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Copper Wire Tarnished?

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6 years 4 months ago #1435 by Archived Forum Admin
Archived Forum Admin replied the topic: Re: Copper Wire Tarnished?
Hello Eddy,

First of all, please read the following thread at the Forums so we are all speaking with the same terms:

www.wireassociation.com/forum/viewmessag...m?Forum=12&Topic=387

You seem to be having have a problem with cuprous oxide (brownish reddish color) for some reason and it does indeed have something to do with your manufacturing process because your supplier's wire does not exhibit the same problem.

Perhaps the core temperature of the annealed spools of copper wire is still too warm when removed from your vacuum annealer and oxidizes over a short period of time. Perhaps you haven't purged all the air from the vacuum annealer. (First obtain the vacuum and then let it sit for a period of time to see if the vacuum changes slightly

Regards
Peter J. Stewart-Hay
Principal
Stewart-Hay Associates
www.Stewart-Hay.com

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6 years 4 months ago #1436 by Archived Forum Admin
Archived Forum Admin replied the topic: Re: Copper Wire Tarnished?
Hello Peter,

Thank you your response. Please advise again with my doubts.

"Perhaps you haven't purged all the air from the vacuum annealer. (First obtain the vacuum and then let it sit for a period of time to see if the vacuum changes slightly"
As the temperature rises, the drum annealer pressure will drop slightly to 60cmHG and we have to re-vacuum the drum to the max of 75cmHG. We have to do it once every time throughout the annealing process and the pressure will maintained at 75cmHG after that.

Is there a specification to as how much pressure has to be reached for a certain amount of load or volume?

I have another question. Please correct me if I am wrong, copper starts to oxidize at around 200C, which is the reason why we need to isolate the wire from oxygen during annealing to prevent the formation of oxides, thus maintaining the shine of the copper. In this case why is it when we remove the wire from the drum annealer, the shine of the copper changes more rapidly if it is still warm? (Say around 50C - 60C)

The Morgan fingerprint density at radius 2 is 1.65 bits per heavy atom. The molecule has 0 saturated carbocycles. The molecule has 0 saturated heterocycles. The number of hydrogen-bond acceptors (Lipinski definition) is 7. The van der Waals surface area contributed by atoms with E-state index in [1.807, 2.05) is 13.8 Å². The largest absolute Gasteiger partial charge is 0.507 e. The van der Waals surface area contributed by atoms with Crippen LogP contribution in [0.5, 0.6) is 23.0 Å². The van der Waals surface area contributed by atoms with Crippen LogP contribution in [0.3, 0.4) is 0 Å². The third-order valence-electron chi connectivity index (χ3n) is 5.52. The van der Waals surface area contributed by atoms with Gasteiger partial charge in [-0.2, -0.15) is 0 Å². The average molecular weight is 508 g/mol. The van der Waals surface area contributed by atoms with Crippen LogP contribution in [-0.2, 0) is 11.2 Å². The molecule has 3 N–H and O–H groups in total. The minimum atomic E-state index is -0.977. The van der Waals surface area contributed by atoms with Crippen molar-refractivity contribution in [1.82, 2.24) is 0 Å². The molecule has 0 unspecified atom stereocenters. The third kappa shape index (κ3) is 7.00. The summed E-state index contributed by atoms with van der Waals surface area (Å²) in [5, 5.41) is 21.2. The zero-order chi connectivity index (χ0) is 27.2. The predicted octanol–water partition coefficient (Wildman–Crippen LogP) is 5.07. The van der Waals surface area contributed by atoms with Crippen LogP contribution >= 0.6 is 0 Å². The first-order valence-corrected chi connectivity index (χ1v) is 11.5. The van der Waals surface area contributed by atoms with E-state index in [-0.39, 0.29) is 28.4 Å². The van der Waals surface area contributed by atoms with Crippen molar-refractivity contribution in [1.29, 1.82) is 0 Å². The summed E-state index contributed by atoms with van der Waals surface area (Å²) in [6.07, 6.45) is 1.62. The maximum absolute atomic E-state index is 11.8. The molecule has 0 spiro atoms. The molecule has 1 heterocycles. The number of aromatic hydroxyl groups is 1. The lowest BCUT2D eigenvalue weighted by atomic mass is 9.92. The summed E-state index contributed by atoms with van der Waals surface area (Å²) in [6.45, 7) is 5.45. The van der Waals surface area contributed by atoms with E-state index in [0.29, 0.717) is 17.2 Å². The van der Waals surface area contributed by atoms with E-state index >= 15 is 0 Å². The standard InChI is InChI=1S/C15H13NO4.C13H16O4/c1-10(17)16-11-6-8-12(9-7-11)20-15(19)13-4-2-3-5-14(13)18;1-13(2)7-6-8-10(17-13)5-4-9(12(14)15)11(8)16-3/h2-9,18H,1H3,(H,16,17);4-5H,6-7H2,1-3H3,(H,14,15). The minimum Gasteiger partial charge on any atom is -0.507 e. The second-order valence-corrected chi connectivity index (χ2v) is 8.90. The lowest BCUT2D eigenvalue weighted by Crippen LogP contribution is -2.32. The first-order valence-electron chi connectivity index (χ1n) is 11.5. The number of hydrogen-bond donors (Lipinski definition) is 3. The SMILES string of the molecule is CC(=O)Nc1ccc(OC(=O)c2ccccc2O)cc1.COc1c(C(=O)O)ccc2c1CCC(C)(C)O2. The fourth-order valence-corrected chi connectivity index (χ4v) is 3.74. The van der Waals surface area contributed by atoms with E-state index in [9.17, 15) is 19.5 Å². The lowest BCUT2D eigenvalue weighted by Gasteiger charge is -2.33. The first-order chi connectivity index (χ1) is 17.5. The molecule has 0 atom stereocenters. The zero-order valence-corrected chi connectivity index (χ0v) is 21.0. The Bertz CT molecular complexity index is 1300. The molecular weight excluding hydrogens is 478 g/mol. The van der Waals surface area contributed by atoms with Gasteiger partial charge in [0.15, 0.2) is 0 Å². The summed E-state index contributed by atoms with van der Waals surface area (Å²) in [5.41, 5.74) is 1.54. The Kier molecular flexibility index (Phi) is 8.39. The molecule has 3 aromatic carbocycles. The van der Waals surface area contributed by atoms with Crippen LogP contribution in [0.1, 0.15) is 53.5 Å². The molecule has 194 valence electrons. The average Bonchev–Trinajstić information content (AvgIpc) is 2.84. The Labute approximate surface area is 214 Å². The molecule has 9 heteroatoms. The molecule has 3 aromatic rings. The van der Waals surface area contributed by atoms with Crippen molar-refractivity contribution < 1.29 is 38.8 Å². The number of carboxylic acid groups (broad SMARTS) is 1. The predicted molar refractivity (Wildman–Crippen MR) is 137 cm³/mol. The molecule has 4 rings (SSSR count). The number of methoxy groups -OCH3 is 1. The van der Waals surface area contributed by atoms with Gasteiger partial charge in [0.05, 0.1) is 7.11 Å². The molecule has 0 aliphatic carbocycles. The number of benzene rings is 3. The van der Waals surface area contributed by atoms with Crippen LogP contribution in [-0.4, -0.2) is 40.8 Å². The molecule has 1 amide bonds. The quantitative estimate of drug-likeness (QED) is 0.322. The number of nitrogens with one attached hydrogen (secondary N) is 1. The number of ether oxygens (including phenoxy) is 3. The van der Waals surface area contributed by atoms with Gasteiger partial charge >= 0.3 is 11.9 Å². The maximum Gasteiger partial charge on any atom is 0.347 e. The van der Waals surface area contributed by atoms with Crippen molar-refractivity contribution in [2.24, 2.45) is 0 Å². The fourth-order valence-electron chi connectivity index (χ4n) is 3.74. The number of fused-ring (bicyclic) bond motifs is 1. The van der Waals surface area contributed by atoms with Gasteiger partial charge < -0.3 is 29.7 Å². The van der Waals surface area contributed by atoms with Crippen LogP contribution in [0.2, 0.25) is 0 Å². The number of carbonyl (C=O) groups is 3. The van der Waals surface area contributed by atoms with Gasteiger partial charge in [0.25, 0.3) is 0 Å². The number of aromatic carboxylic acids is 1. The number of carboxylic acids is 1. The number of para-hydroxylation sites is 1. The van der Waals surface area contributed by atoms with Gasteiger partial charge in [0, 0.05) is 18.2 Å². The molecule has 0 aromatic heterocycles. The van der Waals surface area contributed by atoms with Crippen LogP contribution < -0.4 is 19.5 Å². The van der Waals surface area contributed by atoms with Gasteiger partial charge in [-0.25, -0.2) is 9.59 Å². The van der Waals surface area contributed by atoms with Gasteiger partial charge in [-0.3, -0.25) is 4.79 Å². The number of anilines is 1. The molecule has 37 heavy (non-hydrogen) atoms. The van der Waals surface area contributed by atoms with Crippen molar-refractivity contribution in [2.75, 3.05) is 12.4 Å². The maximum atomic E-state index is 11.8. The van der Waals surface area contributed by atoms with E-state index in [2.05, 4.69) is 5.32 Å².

Is there an ideal temperature that has to be maintained to prevent the formation of copper oxides?

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6 years 4 months ago #1437 by Archived Forum Admin
Archived Forum Admin replied the topic: Re: Copper Wire Tarnished?
Hello again Eddy,

The formation of cuprous oxide is a function of both temperature and the concentration of oxygen in the atmosphere. The warmer the temperature, the faster the formation of cuprous oxide. At room temperature (20C) and at the standard concentration of oxygen (21% by volume), copper oxide will still form but it does take a longer period of time.

We never removed reels of copper wire from our bell annealers until the copper was back at room temperature, both in the center of the wind as well as at the surface. Saying this however, our schedulers would have been fired if they held any inventory of drawn and annealed copper for a total period longer than say 10 days, including holidays. (Just in time scheduling.)

Smaller wires like strands for bunched wire were always electrically annealed in-line, immediately after drawing.

We strongly recommend that you carefully reread the manual/ operating instructions that came with your vacuum annealer.

Kindest Regards
Peter J. Stewart-Hay
Principal
Stewart-Hay Associates
www.Stewart-Hay.com

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6 years 4 months ago #1438 by Archived Forum Admin
Archived Forum Admin replied the topic: Re: Copper Wire Tarnished?